High levels of visceral fat were associated with a significantly increased risk of death in women with clear cell renal cell carcinoma, but not in men, results of a recent retrospective study show.
High levels of visceral fat were associated with a significantly increased risk of death in women with clear cell renal cell carcinoma (RCC), but not in men, results of a recent retrospective study show.
Conversely, the combination of low visceral fat and low glucose metabolism pinpointed a subset of women with clear cell RCC who had excellent prognosis, according results of the study, which were published online ahead of print in Radiology (March 20, 2018).
Those findings suggest visceral fat and tumor glucose metabolism might be combined in a risk stratification system that could be interpreted differently, based on the sex of the patient, said investigator Joseph E. Ippolito, MD, PhD, of Mallinckrodt Institute of Radiology, Washington University in St. Louis School of Medicine.
“There has been some evidence here and there about the role of visceral fat in the kidney, but I think we're basically one of the first, if not the first, to show that there could actually be sex differences in how this plays out prognostically,” Dr. Ippolito said in an interview with Urology Times.
Previous studies have shown that increased visceral fat correlates with poor outcomes in patients with colorectal and pancreatic cancers, while results of RCC studies have been mixed, Dr. Ippolito said. Moreover, these analyses generally have not looked at sex-specific differences in outcomes.
To determine whether sex differences in visceral fat composition predicted survival in this cohort, the investigators measured visceral fat in computed tomography (CT) images from 222 patients with clear cell RCC. Images were obtained from The Cancer Imaging Archive, the public resource that provide clinical images matched to subjects in The Cancer Genome Atlas (TCGA) and other genomics archives.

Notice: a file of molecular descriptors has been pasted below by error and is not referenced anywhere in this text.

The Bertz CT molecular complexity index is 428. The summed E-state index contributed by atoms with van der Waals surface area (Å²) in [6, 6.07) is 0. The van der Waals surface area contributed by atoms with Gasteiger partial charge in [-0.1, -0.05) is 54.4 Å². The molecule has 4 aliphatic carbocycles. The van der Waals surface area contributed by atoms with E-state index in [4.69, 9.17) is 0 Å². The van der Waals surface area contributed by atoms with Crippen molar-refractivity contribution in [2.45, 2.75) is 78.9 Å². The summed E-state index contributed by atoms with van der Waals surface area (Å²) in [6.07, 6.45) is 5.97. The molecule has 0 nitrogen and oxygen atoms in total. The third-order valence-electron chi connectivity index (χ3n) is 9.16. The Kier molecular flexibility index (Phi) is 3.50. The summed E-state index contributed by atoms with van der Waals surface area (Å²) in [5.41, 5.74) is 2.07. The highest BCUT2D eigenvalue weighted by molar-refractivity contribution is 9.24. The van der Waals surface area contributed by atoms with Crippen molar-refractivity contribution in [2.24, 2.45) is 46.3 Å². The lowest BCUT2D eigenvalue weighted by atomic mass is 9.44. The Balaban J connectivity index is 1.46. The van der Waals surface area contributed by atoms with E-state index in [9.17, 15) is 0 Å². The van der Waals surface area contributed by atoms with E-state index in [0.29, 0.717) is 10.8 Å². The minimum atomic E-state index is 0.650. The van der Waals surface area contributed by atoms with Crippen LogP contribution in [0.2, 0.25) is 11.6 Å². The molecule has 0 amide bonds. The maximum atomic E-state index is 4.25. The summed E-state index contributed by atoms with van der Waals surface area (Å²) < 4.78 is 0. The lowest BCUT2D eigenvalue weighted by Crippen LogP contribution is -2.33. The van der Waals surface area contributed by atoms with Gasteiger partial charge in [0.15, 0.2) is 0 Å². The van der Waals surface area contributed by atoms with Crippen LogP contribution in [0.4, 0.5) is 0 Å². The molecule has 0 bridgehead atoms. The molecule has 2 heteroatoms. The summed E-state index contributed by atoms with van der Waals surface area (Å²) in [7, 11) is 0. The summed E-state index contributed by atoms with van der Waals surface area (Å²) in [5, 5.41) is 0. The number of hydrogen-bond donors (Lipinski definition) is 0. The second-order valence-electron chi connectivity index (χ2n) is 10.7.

To control for concomitantly high subcutaneous fat in obese patients, they specifically looked at relative visceral fat area (rVFA), or visceral fat as a percentage of total fat area.
They found that women with an rVFA greater than 30.9% had a median overall survival of 40.4 months, while women under that threshold had a median overall survival exceeding the observation period (p<.001).
To their surprise, investigators were unable to find a similar rVFA threshold that would stratify men for overall survival.
Moreover, multivariate analysis controlling for age, stage, and tumor size showed that high rVFA increased risk of death versus low rVFA in women (HR, 3.66; 95% CI, 1.64-8.19), but not in men (HR, 1.13; 95% CI, 0.58-2.18).
Investigators also looked at TCGA to obtain data on tumor expression of 39 glycolytic genes for these patients. They found a subset of 13 genes that predicted worse overall survival in women.
By combining the visceral fat and glucose metabolism data, they identified a subset of 19 women with “exceptional prognosis and zero deaths,” Dr. Ippolito and colleagues reported.
These findings raise the possibility that certain dietary approaches targeting metabolism could be used as “sex-specific treatment options,” investigators concluded.
“We're looking at how the tumor metabolizes nutrients, and tumors need nutrients to grow, but what about the patients themselves?” Dr. Ippolito said in the interview.
“A patient's body is basically a reservoir for nutrition for the tumor,” he continued. “So we can start thinking about cancer not only as isolated, sitting in a kidney, but also in the context of systemic metabolism."
Subscribe to Urology Times to get monthly news from the leading news source for urologists.